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What “Running the Government Like a Business” Would Mean for Republicans

Imagine if the 2012 presidential election had actually been run like a business.

Christopher Petrella reruns the 2012 presidential election according to the “business model” of representation. The results would not please Republicans.

If there’s one conclusion to be drawn from the last presidential campaign – or from the endless partisan disputes over the so-called “fiscal cliff” – or from the recently ignited debates over the debt-ceiling – it’s this: Republicans want the government to behave more like a business. Hell, Mitt Romney knelt at the altar of Freud last August when he suggested that he and his running mate would “get America on track again . . . [by] making sure this company deals with its challenges.” And just a few weeks ago on “Face the Nation,” Senate Minority Leader Mitch McConnell stressed that spending cuts now represent the only feasible solution to so-called “large government” inefficiency.

Sadly, we on the Left spend far too much time combating – and thereby legitimating – the Right’s foolish ideologies. What if, just for a moment, we chose to honor the Right’s dream of running the government like a business? Since enfranchisement represents the bedrock of our democracy – that is, the foundation of our government – then let’s see what happens when business values are applied to presidential elections.

In for-profit, publicly-traded companies, for instance, shareholder influence is reflected by the number of shares purchased and owned. That is, the more an individual invests in a company by way of shares, the more weight that shareholder has in steering the direction of that company.

One share, one vote. Right?

Now, imagine if the 2012 presidential election had actually been run like a business. Suppose for a moment that voter influence in the last election had been weighted in accordance with the state-by-state proportion of taxes paid to Washington vs. receipts from Washington. Applying the shareholder representation model to the 2012 presidential election would simply mean that those who contribute more in taxes – on a state-by-state basis – relative to what they receive in aid, should enjoy greater electoral influence. After all, you get what you pay for!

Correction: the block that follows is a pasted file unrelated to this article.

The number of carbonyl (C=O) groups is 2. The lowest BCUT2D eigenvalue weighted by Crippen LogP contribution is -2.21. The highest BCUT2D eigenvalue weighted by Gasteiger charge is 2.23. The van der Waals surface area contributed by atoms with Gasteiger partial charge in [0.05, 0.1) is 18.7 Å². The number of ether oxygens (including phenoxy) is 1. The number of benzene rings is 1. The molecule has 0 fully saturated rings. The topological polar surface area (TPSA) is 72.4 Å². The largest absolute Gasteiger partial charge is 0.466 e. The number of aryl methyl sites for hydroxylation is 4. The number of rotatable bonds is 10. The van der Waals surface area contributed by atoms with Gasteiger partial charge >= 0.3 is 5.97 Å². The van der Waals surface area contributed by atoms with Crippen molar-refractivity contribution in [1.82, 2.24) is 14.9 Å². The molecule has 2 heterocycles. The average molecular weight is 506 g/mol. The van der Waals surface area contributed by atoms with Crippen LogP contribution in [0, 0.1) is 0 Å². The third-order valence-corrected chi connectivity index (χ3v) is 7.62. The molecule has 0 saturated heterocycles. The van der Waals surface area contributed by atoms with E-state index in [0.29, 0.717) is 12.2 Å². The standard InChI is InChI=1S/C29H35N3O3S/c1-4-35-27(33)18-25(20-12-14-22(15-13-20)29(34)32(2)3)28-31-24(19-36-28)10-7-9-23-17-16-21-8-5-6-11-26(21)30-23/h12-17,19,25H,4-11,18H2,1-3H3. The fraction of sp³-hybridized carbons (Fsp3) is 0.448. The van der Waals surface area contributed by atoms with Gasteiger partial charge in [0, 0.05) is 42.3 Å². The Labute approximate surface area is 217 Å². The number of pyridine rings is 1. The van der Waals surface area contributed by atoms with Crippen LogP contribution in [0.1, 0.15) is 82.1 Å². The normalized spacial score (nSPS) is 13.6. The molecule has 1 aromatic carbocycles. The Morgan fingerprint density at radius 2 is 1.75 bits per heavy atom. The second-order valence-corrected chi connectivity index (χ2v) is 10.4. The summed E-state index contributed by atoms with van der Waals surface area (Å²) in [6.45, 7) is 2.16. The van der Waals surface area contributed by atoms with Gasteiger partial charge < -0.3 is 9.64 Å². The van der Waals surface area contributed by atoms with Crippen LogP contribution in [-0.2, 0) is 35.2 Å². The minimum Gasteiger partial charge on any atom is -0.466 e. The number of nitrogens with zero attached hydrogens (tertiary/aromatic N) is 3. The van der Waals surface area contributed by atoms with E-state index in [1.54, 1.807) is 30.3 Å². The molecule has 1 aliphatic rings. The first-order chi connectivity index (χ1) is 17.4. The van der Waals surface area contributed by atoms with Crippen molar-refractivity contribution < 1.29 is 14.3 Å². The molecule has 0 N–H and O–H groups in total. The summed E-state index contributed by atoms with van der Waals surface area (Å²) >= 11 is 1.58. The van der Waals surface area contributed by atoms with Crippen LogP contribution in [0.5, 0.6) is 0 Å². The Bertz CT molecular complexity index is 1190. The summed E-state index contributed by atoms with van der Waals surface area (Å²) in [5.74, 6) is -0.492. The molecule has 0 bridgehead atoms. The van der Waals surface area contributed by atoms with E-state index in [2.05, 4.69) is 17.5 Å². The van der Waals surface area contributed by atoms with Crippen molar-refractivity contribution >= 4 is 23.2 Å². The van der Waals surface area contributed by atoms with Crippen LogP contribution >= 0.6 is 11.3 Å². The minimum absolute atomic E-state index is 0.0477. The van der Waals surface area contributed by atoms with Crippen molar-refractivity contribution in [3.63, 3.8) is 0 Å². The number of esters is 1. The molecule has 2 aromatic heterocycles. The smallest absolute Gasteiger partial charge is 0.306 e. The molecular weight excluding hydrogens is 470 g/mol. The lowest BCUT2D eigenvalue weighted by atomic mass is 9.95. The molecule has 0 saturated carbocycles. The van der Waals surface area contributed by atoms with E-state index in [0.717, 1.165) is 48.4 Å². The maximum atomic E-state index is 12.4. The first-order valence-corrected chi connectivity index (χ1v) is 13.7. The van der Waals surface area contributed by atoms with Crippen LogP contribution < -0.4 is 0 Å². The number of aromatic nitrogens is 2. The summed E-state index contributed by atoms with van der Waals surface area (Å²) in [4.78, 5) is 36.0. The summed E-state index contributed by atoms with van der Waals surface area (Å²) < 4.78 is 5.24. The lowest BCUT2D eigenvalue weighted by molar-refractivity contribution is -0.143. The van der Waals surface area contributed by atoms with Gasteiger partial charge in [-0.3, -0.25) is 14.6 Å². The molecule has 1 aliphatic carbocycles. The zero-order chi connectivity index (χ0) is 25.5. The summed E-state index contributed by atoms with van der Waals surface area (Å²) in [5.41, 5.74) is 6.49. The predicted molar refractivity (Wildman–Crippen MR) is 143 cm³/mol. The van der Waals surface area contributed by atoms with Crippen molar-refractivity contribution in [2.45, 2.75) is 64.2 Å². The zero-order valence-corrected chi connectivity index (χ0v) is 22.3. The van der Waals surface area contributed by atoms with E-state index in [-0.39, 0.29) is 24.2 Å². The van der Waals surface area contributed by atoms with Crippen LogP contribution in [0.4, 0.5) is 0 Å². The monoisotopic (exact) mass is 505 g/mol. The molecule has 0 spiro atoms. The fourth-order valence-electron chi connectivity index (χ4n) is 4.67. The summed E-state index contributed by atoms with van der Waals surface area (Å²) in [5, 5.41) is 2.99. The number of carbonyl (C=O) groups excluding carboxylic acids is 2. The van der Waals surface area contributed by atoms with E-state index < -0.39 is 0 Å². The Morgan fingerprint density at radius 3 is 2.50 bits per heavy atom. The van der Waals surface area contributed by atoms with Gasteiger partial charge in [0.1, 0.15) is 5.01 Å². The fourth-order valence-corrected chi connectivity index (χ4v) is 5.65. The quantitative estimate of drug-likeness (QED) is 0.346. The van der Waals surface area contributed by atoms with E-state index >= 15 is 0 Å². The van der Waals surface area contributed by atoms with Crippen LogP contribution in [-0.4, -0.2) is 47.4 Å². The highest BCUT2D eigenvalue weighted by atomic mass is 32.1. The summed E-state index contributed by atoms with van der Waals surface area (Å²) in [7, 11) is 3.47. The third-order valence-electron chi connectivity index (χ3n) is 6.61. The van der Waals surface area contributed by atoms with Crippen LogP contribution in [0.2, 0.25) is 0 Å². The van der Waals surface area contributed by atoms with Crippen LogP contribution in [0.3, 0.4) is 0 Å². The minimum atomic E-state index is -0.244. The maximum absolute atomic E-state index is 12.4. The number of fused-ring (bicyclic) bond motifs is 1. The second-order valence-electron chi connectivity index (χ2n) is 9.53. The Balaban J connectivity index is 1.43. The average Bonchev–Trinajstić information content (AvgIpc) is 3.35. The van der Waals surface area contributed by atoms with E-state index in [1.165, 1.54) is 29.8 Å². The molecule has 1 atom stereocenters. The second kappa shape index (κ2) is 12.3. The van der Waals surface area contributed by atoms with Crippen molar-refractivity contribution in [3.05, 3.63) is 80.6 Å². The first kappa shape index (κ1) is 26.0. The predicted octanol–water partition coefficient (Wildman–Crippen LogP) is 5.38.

Using data from the Tax Foundation’s 2007 study entitled “Federal Taxes Paid vs. Federal Spending Received by State (2005)” I applied this formula to general election results. That is, I weighted each vote in accordance with the rate of spending-to-benefits for each state. Here’s an example: Nevada receives only 65 cents back from Washington for every tax dollar it sends. Under this formula, therefore, all votes cast in Nevada are weighted at +35 percent. Here’s another example: Hawaii receives an astounding $1.44 from Washington for every dollar it offers in tax revenue. According to the same formula, then, all votes cast in Hawai’i are weighted at -44 percent.

If Republicans truly want the government to operate more like a business, then so be it. Had the logic of shareholder representation been applied to the last general election then President Obama would have won the popular vote not by 4.7 million, as he did, but rather by 6.3 million. If that’s not a democratic mandate, then I don’t know what is.

So, next time your Republican uncle wishes the government were run more like a business, just remind him what’s at stake for his party in the next election cycle.

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